Time for some server maintenance

Time for some server maintenance

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I have had a couple of days off for Christmas, and once the children were happily playing with their new presents, my mind naturally turned to some outstanding server maintenance that I needed to do.

Top of my list was completing the process of switching all of my servers over to fixed virtual hard disks.

There are two reasons why you should use fixed virtual hard disks in production environments:

  1. Performance.
  2. Avoiding oversubscription of disk space.

Given that my servers are only used by me and my family – performance is not a big concern.  And for a long time now I have been using dynamically expanding virtual hard disks for all my server virtual machines.  But recently I had a big problem.  One of my virtual machines started chewing up huge amounts of space.  The result was that my Hyper-V server ran out of space and paused all of my virtual machines (to stop any of them from crashing).  When this happened I did some emergency space management, but left most of the virtual machines still using dynamic virtual hard disks.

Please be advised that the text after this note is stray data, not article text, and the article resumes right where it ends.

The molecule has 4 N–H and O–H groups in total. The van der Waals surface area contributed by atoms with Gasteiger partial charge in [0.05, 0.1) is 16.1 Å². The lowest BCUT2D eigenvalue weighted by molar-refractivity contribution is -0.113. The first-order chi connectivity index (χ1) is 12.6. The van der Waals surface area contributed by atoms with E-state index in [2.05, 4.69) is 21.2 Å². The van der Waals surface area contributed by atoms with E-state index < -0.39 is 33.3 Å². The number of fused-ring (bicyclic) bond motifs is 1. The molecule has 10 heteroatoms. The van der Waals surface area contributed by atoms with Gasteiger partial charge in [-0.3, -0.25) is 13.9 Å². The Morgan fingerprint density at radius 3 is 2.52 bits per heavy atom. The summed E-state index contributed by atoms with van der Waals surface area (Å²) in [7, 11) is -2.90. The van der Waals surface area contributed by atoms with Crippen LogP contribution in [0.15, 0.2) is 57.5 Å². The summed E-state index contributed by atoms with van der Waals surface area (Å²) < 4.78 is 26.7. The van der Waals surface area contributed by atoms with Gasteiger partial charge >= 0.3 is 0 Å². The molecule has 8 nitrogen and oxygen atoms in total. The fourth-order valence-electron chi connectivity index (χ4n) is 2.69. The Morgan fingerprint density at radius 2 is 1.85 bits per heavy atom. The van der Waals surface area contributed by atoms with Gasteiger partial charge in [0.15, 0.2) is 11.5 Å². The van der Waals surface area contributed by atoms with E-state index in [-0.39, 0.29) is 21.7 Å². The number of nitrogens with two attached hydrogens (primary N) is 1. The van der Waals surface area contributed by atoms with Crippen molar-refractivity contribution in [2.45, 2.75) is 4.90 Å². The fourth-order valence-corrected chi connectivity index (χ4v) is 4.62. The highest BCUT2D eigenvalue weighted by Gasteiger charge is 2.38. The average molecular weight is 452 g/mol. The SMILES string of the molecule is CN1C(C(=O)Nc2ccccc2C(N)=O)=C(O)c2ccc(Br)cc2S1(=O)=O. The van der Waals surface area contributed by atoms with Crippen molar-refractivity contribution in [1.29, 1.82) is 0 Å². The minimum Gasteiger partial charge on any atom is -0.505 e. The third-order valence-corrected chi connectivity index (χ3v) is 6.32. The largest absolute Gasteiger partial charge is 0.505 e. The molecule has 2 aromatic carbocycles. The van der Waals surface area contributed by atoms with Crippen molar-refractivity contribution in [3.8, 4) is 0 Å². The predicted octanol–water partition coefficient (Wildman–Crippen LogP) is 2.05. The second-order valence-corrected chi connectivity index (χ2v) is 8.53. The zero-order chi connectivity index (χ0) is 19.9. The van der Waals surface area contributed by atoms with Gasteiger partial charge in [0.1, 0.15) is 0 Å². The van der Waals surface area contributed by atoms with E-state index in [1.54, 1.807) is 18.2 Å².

Converting a virtual machine from a dynamic virtual hard disk to a fixed virtual hard disk can be quite tricky.  So this week I am going to blog about some of the tips-and-tricks that I have picked up in the process of switching over to fixed virtual hard disks.


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  • I deal with the risk of disk space oversubscription slightly different. I create dynamic virtual disks at maximum size. After setting up a virtual machine I resize the partition inside the VM to an appropriate size. Maybe 40GB for OS partition. That limits the maximum size of this disk, but still enables me to extend it easily if more space is required. This should be part of everyone VM best practice.

  • It sure would be nice of Hyper-V had an option for Dynamic with Max size. Short of that I really like @magriiiii's comment of setting the partition size inside of the VM to limit growth.

  • Are their any guidelines regarding the free space left on the host's HDD when using fixed VHDs? 5-10%?

  • Suggestion: It would be very helpful for people researching in the future, to know what version of server/Hyper-V you are talking about in these posts.  Thanks.

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